- Morton’s neuroma presents with pain in the forefoot, particularly in the “ball” of the foot due to irritation of the digital nerves as they pass across the metatarsophalangeal area.
- Causes include injury, activities that involve repetitive irritation to the ball of the foot such as running or court sports (also common in golfers), wearing shoes that have a tapered toe box, or high-heeled shoes that cause the toes to be forced into the toe box.
- People with certain foot deformities such as bunions, hammertoes, flatfeet, or more flexible feet are at higher risk for developing a neuroma.
- Neuroma commonly develops between the 3rd and 4th toes.
- Numbness or a burning sensation extending into the toes.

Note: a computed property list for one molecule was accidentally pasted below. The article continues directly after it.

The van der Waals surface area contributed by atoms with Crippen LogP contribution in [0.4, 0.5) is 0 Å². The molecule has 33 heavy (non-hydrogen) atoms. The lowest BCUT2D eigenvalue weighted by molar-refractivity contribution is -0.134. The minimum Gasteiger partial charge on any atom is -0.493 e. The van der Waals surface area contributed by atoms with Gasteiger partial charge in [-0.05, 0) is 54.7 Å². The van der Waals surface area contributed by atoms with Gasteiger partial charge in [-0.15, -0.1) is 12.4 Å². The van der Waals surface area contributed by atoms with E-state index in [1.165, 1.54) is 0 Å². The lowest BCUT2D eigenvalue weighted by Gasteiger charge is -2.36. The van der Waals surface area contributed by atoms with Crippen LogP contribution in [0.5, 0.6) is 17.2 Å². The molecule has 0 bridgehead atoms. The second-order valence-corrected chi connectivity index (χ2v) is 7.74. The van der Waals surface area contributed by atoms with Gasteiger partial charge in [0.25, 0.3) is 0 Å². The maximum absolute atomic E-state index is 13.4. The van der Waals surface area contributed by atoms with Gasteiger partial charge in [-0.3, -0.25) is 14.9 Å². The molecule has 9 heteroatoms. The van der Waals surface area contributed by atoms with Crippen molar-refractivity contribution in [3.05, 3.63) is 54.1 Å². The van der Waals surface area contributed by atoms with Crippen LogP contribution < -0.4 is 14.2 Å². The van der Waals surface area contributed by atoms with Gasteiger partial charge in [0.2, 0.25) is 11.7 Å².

- Pain is isolated to just one or two toes.
- A feeling that something is inside the ball of the foot.
- Squeezing the front of the foot together can exacerbate symptoms.
- Symptoms begin gradually and over time, they progressively worsen.
Tests and Imaging
- Range-of-motion tests will rule out arthritis or joint inflammation.
- Lateral forefoot pressure may produce a painful “click” as the nerve is compressed.
- Ultrasound will differentiate neuroma from intermetatarsal bursitis (though they may be concurrent)
- Plain x-rays of the foot may demonstrate that one or more of the metatarsals are long.
- Advise use of comfort shoe wear.
- Advise period of activity modification to decrease or eliminate activities which maybe exacerbating the patient’s symptoms.
- Guided injections can help decrease inflammation associated with the nerve.
- Podiatry for padding, insoles or orthotics to decrease the load through the involved area of the plantar forefoot.
- Surgery for nerve resection, radio frequency ablation,or release tissue around the nerve after failure of nonoperative management